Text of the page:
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On presidential campaigns, a look forward

Fewer than 2,000 people donated approx­i­mately 97 per­cent of the bil­lions of dol­lars spent on this year’s elec­tion, a major shift in how cam­paigns at all levels of gov­ern­ment are financed and run.

“It’d be one thing if the $6 bil­lion was coming from every man, woman and child in this country,” said Jeff Clements, pres­i­dent and co-​​founder of Free Speech for People, a national, non­par­tisan cam­paign seeking to over­turn the Supreme Court’s 2010 deci­sion in the case between Cit­i­zens United and the Fed­eral Elec­tion Com­mis­sion. “But that’s not what’s happening.”

Clements spoke at North­eastern Uni­ver­sity on Thursday at the fourth annual Thomas P. O’Neill Con­fer­ence on pres­i­den­tial cam­paigns and pol­i­tics titled “The Pres­i­den­tial Elec­tion of 2012: A Red or Blue Future?”

He noted that the ability of wealthy Amer­i­cans, cor­po­ra­tions and unions to influ­ence elec­tions remains unclear and may never be fully under­stood, espe­cially because of the dearth of infor­ma­tion gath­ered about cam­paign expen­di­tures by the Fed­eral Elec­tion Commission.

The author of the book “Cor­po­ra­tions Are Not People,” Clements argued that major legal changes including a Con­sti­tu­tional amend­ment are required to pre­vent the United States from becoming a plu­toc­racy, oli­garchy or a society rem­i­nis­cent of the Gilded Age.

“Now, this kind of spending is not immoral or illegal,” as it was when tough cam­paign leg­is­la­tion was enacted fol­lowing Pres­i­dent Nixon’s res­ig­na­tion, Clements said. “At this point, it’s become sacro­sanct — a core part of our democracy.

Con­fer­ence host William Crotty, a polit­ical sci­ence pro­fessor and the Thomas P. O’Neill Chair in Public Life, noted that the event gave experts and audi­ence mem­bers one of the first oppor­tu­ni­ties to take an aca­d­emic look at the pres­i­den­tial elec­tion and its impli­ca­tions for the future.

“Now that some of us have man­aged to tear our­selves away from Nate Silver’s web­site, I think it only appro­priate to ana­lyze what hap­pened and where we are going,” said Laura L. Frader, a his­tory pro­fessor and the asso­ciate dean of fac­ulty in the Col­lege of Social Sci­ences and Human­i­ties in ref­er­ence to the pop­ular New York Times polling-​​aggregation web­site and blog.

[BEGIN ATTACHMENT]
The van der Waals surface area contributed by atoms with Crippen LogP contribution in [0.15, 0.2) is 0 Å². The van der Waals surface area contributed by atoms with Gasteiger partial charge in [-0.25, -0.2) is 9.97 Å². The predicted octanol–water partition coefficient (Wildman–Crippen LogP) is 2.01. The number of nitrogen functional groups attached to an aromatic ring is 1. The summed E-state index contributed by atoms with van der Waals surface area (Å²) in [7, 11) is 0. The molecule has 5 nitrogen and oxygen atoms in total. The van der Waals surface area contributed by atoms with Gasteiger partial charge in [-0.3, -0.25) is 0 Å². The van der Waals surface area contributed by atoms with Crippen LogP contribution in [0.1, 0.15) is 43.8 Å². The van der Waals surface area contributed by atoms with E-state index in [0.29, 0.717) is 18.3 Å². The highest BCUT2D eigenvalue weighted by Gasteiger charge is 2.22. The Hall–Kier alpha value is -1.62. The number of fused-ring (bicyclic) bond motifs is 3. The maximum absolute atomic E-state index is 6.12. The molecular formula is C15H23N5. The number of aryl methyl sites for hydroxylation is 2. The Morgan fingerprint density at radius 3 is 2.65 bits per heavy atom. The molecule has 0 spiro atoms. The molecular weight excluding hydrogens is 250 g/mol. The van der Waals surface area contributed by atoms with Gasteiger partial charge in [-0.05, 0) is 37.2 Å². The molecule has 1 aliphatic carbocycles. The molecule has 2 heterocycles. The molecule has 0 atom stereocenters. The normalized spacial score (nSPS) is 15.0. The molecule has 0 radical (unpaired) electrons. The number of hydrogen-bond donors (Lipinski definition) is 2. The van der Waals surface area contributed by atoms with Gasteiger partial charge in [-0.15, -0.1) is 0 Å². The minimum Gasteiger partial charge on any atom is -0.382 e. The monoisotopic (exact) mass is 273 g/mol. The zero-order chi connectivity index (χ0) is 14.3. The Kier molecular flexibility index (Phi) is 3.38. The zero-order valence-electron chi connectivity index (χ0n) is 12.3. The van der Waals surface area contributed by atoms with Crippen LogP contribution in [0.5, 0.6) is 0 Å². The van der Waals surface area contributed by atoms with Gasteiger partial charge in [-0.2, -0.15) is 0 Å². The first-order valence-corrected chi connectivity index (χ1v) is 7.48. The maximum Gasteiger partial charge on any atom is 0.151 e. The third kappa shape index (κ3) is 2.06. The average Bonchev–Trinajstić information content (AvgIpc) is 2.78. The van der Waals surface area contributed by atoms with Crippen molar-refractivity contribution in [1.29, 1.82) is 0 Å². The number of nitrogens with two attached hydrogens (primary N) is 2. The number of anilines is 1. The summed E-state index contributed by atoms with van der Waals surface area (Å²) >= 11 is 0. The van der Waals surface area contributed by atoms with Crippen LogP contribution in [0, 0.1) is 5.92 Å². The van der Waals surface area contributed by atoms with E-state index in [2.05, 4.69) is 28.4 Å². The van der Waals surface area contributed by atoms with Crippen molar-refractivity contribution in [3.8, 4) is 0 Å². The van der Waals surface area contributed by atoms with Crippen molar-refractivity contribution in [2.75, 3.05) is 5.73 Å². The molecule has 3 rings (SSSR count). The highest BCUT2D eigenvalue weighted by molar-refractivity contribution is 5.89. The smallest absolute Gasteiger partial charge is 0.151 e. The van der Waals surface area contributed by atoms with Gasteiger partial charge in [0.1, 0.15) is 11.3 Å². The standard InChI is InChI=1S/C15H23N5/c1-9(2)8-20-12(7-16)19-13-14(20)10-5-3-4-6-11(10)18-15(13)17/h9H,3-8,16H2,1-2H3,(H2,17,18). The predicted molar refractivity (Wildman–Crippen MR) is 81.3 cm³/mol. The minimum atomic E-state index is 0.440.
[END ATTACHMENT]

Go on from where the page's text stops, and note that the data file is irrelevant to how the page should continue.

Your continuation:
Crotty kicked off the day­long con­fer­ence with an analysis of the can­di­dates and the cam­paign, noting that both the Obama and Romney camps focused exclu­sively on the bat­tle­ground states that could swing the out­come of the Elec­toral College.

“The can­di­dates looked not at the pop­ular vote but at the 10 states that would make a dif­fer­ence in the elec­toral cam­paign,” Crotty said. “This was where the elec­tion would be fought, they decided. This is where the elec­tion would be won or lost. And nei­ther can­di­date made a per­sonal appear­ance out­side this handful of states.”

Jobs and unem­ploy­ment were the dri­ving issues on the cam­paign trail, Crotty said, adding that the pos­i­tive results of the last two jobs reports in the cam­paign season helped lock in the incumbent’s re-​​election.

“Those results added some legit­i­macy to the administration’s claim that things were get­ting better,” he said.

Michael Dukakis, the 1988 Demo­c­ratic nom­inee for pres­i­dent and a Dis­tin­guished Pro­fessor of Polit­ical Sci­ence at North­eastern, noted that this year’s elec­tion results show a nation with dra­mat­i­cally shifting demo­graphics. He pointed to Cal­i­fornia, whose growing influ­ence of minority voters has shifted the state from a Repub­lican strong­hold to a Demo­c­ratic lock

“The entire country is moving demo­graph­i­cally in this direc­tion,” Dukakis said, adding that the shift requires Democ­rats to mobi­lize and Repub­li­cans to reach out to con­stituen­cies that have not his­tor­i­cally been part of the party’s largely white base. “The oppor­tu­ni­ties for the Democ­rats are huge. But like all oppor­tu­ni­ties, you have to seize them.”

– by Matt Collette

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